by Doug Ward
Today we generally think of maps as having a particular set of practical uses. Maps tell us where a place is, how to get there, and how long the trip is likely to take.
However, maps can also have a number of other purposes. Among other things, a map may be a work of art, an advertisement, or a piece of political propaganda.
During my student days, one popular poster for dormitory walls was Saul Steinberg's "View of the World from Ninth Avenue," a New Yorker magazine cover from March 29, 1976. Ninth Avenue is pictured at the bottom of this cartoon poster. Then comes Tenth Avenue, a quarter of the way up the poster. Halfway up is a stretch of water labeled "Hudson River." Beyond that is a rectangle representing the rest of the United States, containing "Jersey", "Chicago", "Kansas City", "Texas", "Utah and Vegas", and "Los Angeles." A small sliver of Mexico appears to the left of this rectangle, and a bit of Canada to the right. Next comes the Pacific Ocean, and in the distance are thin mounds labeled "China", "Japan", and "Russia." The cartoon portrays the relative importance of New York in the overall scheme of things-at least in the minds of some New Yorkers.
More recently, the makers of Absolut Vodka created a stir in 2008 with a Mexican ad campaign. The ads featured a map of North America with pre-1848 borders, showing the territories that now comprise California and the southwestern United States as part of Mexico. The provocative map suggested that in an "Absolut world," Mexico would once again control those territories.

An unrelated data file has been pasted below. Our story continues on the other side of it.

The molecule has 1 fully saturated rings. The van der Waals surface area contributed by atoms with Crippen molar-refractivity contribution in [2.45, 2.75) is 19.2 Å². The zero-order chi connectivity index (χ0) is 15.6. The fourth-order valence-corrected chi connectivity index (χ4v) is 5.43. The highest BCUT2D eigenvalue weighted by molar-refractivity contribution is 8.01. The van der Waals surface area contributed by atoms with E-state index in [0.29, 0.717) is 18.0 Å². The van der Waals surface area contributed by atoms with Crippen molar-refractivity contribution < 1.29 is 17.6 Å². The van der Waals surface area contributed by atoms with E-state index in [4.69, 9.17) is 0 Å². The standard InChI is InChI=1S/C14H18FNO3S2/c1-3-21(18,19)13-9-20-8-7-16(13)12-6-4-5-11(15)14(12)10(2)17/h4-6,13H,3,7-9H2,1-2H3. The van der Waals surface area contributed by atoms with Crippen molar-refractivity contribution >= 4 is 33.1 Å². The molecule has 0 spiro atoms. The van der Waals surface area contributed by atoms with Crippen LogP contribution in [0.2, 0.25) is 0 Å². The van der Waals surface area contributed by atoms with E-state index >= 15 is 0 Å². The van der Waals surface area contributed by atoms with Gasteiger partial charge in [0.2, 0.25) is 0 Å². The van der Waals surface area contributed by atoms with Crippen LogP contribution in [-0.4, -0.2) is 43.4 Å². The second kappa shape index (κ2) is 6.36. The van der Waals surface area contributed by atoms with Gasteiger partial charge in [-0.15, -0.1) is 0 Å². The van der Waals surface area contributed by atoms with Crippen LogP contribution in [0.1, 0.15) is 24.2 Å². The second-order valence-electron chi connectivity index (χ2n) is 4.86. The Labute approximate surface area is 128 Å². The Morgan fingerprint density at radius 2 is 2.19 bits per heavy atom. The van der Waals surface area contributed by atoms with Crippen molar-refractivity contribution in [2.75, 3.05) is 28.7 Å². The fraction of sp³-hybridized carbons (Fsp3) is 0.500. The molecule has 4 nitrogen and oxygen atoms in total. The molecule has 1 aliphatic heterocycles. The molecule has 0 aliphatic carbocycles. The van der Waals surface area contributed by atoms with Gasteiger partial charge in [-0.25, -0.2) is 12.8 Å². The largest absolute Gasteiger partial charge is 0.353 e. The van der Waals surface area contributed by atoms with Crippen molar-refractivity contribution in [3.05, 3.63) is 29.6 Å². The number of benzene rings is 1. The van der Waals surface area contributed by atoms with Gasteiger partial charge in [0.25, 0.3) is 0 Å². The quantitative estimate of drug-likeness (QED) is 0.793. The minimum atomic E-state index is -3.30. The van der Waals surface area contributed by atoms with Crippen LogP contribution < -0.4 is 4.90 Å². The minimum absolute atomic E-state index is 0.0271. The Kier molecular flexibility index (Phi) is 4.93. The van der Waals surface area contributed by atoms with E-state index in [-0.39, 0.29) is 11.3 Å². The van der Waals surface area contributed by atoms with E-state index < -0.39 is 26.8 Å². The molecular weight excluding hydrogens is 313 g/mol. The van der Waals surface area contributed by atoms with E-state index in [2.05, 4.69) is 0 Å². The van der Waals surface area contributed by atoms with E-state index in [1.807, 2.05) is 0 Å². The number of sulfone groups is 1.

According to classical historian Richard Talbert, maps have always served a wide range of purposes and made a variety of statements. To discern what a particular map is trying to say, one should pay close attention to the details the mapmaker chose to include and the way in which those details are presented. In a lecture given at Miami University on September 20, 2010, Talbert devoted special attention to one remarkable example, an ancient Roman map of the known world.
Mapping Rome's Greatness
Talbert, the William Rand Kenan, Jr., Professor of History at the University of North Carolina, began his lecture by explaining that the leading mapmakers of the ancient Roman world were the Greek cartographers of Alexandria, Egypt. The Alexandrians took a scientific approach, carefully investigating the question of how to construct the most accurate two-dimensional representations of a three-dimensional world. Their work is exemplified by the Geographia of Claudius Ptolemy (second century A.D.), an extensive atlas that includes coordinates for some eight thousand places.
Rome made use of the work of the Alexandrians, but Roman mapmaking was concerned with more than scientific accuracy. The Romans wanted maps that would proclaim the stature and scope of their city and empire. For example, the Forma Urbis Romae, a map of Rome carved into 150 slabs of marble between 203 and 211 A.D., presented the features of the city in intricate detail. This huge map, measuring approximately 60 by 43 feet, was displayed on the outer wall of a library attached to the Templum Pacis ("Temple of Peace").1 Since the bottom of the map was situated twelve feet off the ground, it was not primarily designed to help visitors find their way around Rome. Rather, its purpose was to impress observers with the size of the city.